Thursday, January 22, 2009

Informal Division Grid

The Informal (or Free Form) Division Grid is taken from Andrew Loomis' book Creative Illustration. It offers greater freedom to the artist, but at first may take a little getting used to. The big key is to make sure that you divide the space unequally as to not create a symmetrical design.

A. "Start by dividing the whole space unequally with a single line. It is best to avoid placing the line at a point which would be one-half, one-third, or one-fourth of the whole space.

B. "Then draw one diagonal of the whole space from diagonally opposite corners.

C. "At the intersection of the diagonal and your first line, draw a horizontal line across the space.

D. "Now draw diagonals in any of the resulting rectangles, but only one to a space. Two diagonals crossing like an X would divide the rectangle equally, which we do not want.

E. "Now draw horizontals or perpendiculars at any intersection, thus making more rectangles to divide by diagonals again. In this manner you will never break up the same shape twice in the same way. It offers a great deal of suggestion for the placement of figures, spacing, and contours, with no two spaces being exactly equal or duplicated, except the two halves on each side of the single diagonal. If you have a subject in mind, you will begin to see it develop."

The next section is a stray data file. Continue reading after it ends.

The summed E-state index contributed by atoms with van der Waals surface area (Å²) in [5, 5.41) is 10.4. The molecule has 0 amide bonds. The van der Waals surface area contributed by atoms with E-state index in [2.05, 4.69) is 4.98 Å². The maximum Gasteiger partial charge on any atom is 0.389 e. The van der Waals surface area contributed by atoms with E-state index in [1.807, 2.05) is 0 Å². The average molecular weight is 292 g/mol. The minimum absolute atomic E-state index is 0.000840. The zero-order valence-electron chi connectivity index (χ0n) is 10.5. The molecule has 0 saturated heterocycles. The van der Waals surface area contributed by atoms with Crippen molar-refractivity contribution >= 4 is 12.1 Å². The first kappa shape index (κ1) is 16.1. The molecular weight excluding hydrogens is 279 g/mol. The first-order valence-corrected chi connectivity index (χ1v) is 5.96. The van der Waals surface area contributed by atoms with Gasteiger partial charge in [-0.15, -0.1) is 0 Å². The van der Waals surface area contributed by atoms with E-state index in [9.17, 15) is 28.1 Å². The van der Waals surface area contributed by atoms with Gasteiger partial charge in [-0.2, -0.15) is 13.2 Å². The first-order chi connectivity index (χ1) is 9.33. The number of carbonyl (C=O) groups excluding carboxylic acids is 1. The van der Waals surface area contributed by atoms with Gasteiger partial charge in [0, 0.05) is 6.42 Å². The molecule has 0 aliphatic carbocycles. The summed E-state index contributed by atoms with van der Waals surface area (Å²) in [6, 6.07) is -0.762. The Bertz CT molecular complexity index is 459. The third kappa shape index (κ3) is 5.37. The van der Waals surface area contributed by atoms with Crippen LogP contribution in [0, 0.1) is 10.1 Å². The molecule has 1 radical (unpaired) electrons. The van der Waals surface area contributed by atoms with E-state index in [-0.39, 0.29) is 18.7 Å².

Here are a few thumbnail sketches I did using this technique. In the first and third I used the same photo reference (notice the tree on the left) to show just how varying the design can be.

Thanks to Andrew Loomis Creative Illustration.

Thursday, January 15, 2009

Designing with Grids

Graphic designers often use grids to help with placement of elements in their layouts. As painters, we can use the same idea for our compositions. We can place elements and/or the center of focus on (or near) where these lines intersect. This simple technique can help when deciding where to place elements and often create a better composition than simply "guessing" where to put them.

3rds Division Grid
One of the most common page divisions (or grids) is dividing the picture plane into thirds. Many artists find this the easiest grid to use for placement of focal area and main lines/elements.

3rds Division
Click on image to enlarge

5ths Division Grid
nother grid is the 5ths Division grid, dividing the picture into fifths both horizontally and vertically.

5ths Division
Click on image to enlarge

3:5 Division Grid
By putting the two above grids together, you can create a 3:5 Division.

3:5 Division
Click on image to enlarge

Squared-Third Division Grid
Then there is the simple grid that I call the Squared-Third. It is a variation on the Golden Rectangle. The picture is divided in thirds one way and the other by a square starting at any corner.

Squared-3rd Division
Click on image to enlarge

Right Angle Division
Irving Shapiro taught me this
simple method for placement of a focal area while I attending the American Academy of Art. It's created by diagonally dividing the picture in half, and then drawing a line from an opposite corner to meet the diagonal line at a right angle.

Right Angle
Click on image to enlarge

There are endless possibilities of grids. In fact, the next post will be about creating an informal free-form grid I learned from Andrew Loomis' book Creative Illustration. Try some of these out and let me know what you think.

Images in order:
Alberto Pasini, A Market Scene
Richard Schmid, Spring Thaw
Kenn Backhaus, Beach Cliffs
Mark vanderVinne, Left Standing
Scott Christensen, Evening Popo Agie

Friday, January 2, 2009

Bringing it to Art

A few years ago, I picked up the book Pictures and Tears: A History of People Who Have Cried in Front of Paintings by James Elkins. It is an exploration into why some people are moved to tears by paintings.